ghetto Vagabond

Discussion in 'Photography Equipment & Products' started by Big Mike, Sep 15, 2009.

  1. Big Mike

    Big Mike I am Big, I am Mike Staff Member Supporting Member

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    I made my own ghetto Vagabond (portable battery for powering a studio strobe).

    Not really anything to 'make'...I just bought a pure sine wave inverter and a battery and hooked them together. The idea was to have something that is lighter than the Vagabond, which is something like 18 lbs. I haven't put mine on a scale, but I'd guess that it's less than 10lbs.

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    I bought a tool bag to hold it. I like the bag because I can store the battery charger in there and also coil up the power cord when using it. It could also keep some rain off of the electronics if it starts to rain. I took the bag over to the fabric factory here at work and had them put some grommets in the ends for ventilation.

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    So how does it work? Fairly well so far.
    I plugged in an AlienBee B800 and it fired it over and over again with pretty good recycle time. I didn't bother to see how many shots it would take to kill the battery...I'd guess at least a couple hundred.
    One issue is that the inverter gives me a beep every time the light is fired. I'm guessing it's a low voltage warning. It beeps longer for a full power shot and just barely beeps for minimum power. Not something I'd want to have beeping during a wedding ceremony but perfectly fine when used outside.

    I tried a B400 and it still beeps throughout the power range.
    I tried an old Medalight 150Ws strobe that I have. It worked without beeping but the recycle time was a lot slower than with the AB lights.

    Another thing was the electric fan in the BEEs. When the strobe fires and it draws all that power, the fan slows right down...then gradually speeds back up as the light recharges. I think some studio strobes have fans that can be turned off, or are on temp sensors and only turn on when needed...I wish mine were like that.
     
  2. jcblitz

    jcblitz TPF Noob!

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    Total cost?
     
  3. photo28

    photo28 TPF Noob!

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    The title mislead me completely. I was expecting to see a homeless guy with some ghetto clothes on and a radio over his shoulder :lmao:
    Interesting though. :thumbup:
     
  4. RyanLilly

    RyanLilly No longer a newbie, moving up!

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    My question is weather the low voltage warning is coming from the primary or secondary side of the transformer. Either your strobe is exceeding the available current from transformer, or the inverter cannot draw enough from battery in order to sustain the current draw. The paper work should give peak ratings for the inverter and strobe, but often the ratings given have no bearing on reality. My guess is that the battery you are using cannot keep up with the spike in current draw when the strobe is fired. A simple test would be to hook up the inverter to a car battery, they are designed to have enormous peak output for a short duration(when you start your car). If my thinking is correct the inverter will not beep. If the beep continues than the inverter is slightly to small for the application, though i practice it will probably work just fine. You could always add a second battery in parallel to increase the available current.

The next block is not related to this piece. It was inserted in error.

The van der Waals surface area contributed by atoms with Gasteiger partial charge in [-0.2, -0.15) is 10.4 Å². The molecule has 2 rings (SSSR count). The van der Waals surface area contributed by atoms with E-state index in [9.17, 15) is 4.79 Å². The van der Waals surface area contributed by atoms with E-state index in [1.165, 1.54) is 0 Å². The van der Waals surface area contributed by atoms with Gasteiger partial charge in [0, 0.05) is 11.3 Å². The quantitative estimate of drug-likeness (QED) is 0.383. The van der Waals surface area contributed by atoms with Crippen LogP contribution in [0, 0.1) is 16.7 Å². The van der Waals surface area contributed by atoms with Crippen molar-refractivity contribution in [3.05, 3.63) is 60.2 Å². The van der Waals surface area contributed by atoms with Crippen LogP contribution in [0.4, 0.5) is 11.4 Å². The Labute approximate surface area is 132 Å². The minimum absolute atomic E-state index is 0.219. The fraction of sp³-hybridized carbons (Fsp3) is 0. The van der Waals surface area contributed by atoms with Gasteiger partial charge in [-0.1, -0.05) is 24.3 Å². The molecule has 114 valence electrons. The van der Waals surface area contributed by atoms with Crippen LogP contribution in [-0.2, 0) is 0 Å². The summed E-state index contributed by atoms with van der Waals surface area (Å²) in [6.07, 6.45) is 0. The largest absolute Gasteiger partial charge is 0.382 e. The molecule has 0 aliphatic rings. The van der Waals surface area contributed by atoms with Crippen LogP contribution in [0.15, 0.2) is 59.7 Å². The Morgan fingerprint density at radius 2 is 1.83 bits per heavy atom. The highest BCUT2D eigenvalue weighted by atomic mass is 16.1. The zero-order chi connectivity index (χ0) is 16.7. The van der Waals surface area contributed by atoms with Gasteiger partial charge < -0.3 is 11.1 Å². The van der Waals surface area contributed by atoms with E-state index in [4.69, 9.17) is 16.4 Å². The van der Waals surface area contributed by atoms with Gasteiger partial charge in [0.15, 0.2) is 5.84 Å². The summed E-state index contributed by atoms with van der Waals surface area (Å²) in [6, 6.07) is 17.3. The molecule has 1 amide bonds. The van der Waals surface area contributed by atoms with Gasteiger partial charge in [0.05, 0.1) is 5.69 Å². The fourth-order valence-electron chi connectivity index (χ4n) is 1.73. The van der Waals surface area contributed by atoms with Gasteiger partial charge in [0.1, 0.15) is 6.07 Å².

5. Big Mike

    Big Mike I am Big, I am Mike Staff Member Supporting Member

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    The inverter was about $150 (give or take) with shipping. The battery was $25. I also bought a good quality 3-stage battery charger, which is supposed to be a good idea of SLA batteries...it was $60. So all in all, it came in a little under the cost of an actual Vagabond.

    I actually think the Vagabond is a better option for the money, as long as you don't mind the weight. My plan is to actually hang this off of a light stand so that the stand/light/battery is all one unit that I can grab & carry with one hand.

    Ryan,
    It's a 300 Watt inverter, which I believe should be easily capable of supplying power to the strobe. I believe the problem is the current draw on the battery.
    I have a friend who build one of these as well. He used a better quality inverter & the same battery...he also measured the drop when a strobe is fired and it just barely fell within the specified limit for the inverter. As you said, car batteries are made to take a huge peak draw but this little battery is not.
     
  6. Mastino

    Mastino TPF Noob!

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    Mike, just you you a 1 farad capacitor and put it between the battery and the inverter. Low cost and not much weight. That should prevent the beeps and save some load on the battery.
     

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